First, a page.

Rebuttal: The BCHA’s argument that legislative prayer is discriminatory and disproportionately favours Christianity is based on a misrepresentation of the facts. . . .
BCHA Argument #2: Legislative prayer is exclusionary because it excludes non-believers and believers whose faith traditions do not include prayer.
Rebuttal: Let’s clarify what type of exclusion the BCHA claims is happening. No one is excluded from being present in the chamber during the prayer. No one is excluded from offering a prayer for any reason, and non-religious MLAs are welcome to lead their colleagues in a moment of silent reflection or share a secular quote. . . .
Go here for the full comment.
Many Christians would agree that the change adopted by the BC legislature November 28 is not particularly alarming. In fact, it is interesting to note that when Ian Bushfield, executive director of the BCHA, gave his organization a pat on the back for its work on the prayer issue, Liberal MLA Laurie Throness – well known as a Christian – tweeted, and commented on the BCHA site:
The Standing Orders of the BC Legislature were just changed by unanimous consent to read ‘Prayers and Reflections’ at the start of each sitting day instead of ‘Prayers’ alone. Just as I recommended. #bcpoli
The shift may not be serious in itself, but we have likely not heard the end of this issue.
Prayer, just the beginning?
Minderhoud commented in a follow-up email to me:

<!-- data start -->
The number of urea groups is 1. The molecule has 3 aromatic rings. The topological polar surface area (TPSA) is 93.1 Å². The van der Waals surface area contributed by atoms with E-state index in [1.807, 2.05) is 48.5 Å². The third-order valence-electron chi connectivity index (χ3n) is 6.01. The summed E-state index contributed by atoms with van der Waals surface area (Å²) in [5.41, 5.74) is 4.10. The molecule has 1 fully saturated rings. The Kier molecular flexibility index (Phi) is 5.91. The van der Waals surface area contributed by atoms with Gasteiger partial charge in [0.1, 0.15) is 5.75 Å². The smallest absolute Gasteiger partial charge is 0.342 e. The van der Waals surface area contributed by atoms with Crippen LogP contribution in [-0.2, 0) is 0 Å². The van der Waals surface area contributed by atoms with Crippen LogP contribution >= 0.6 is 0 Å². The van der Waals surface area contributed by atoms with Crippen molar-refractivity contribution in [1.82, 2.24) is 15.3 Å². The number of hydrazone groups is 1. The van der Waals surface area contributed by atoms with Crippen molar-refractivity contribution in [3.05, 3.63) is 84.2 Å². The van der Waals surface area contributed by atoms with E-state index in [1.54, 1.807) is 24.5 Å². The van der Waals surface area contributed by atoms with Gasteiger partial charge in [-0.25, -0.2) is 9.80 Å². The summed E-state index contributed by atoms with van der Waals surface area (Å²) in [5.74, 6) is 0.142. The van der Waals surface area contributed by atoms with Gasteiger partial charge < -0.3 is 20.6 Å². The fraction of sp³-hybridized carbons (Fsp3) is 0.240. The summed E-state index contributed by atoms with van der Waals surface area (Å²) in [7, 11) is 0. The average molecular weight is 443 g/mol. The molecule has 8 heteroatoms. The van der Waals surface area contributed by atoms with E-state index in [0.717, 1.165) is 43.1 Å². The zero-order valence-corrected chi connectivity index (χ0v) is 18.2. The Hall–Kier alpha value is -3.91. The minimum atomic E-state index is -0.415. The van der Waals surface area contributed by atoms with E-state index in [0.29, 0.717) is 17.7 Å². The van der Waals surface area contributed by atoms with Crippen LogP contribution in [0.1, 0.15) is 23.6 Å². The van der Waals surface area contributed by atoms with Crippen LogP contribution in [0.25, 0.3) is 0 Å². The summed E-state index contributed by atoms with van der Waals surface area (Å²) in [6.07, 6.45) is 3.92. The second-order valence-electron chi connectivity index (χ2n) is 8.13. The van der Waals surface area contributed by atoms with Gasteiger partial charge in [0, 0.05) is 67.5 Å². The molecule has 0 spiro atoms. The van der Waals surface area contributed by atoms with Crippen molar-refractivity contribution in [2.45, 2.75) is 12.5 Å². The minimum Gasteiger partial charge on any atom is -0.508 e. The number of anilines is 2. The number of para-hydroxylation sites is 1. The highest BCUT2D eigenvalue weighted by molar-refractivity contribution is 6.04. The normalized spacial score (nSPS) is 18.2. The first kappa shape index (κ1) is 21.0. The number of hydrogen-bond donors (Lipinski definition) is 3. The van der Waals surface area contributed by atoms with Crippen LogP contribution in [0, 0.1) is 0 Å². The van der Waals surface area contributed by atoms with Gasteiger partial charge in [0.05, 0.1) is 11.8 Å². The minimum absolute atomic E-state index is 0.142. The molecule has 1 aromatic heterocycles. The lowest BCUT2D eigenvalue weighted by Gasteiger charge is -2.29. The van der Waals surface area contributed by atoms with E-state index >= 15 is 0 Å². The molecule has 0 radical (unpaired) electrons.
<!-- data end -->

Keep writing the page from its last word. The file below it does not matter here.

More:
I certainly think that this change will dampen the calls to abandon prayer in the legislature because it gives greater consideration to atheists, agnostics and non-praying religious communities. Aside from the BC Humanist Association’s publication and one or two media stories covering their publication, however, I hadn’t heard of substantial discussions by MLAs, by the media or by other groups about reforming or abolishing prayer in the legislature.
Although this change would probably be necessary in the future if Christians desire to preserve prayers in the legislature, I wonder if faith communities gave up too much too early. Did we simply retreat to a stronger and more defensible position or did we give up ground without much of a fight? I am not convinced either way.
The Vancouver Sun article confirms that the BCHA will not be satisfied with the legislature’s modifications:
“While an undoubtedly well-meaning amendment, we ultimately want to see prayers removed from the standing orders altogether,” said Ranil Prasad, a board member of the B.C. Humanist Association. “Government prayers are not inclusive of the overwhelming majority of British Columbians who are not religious, they violate the principle of separation of church and state and, frankly, they are a waste of both taxpayer money and time in the chamber.”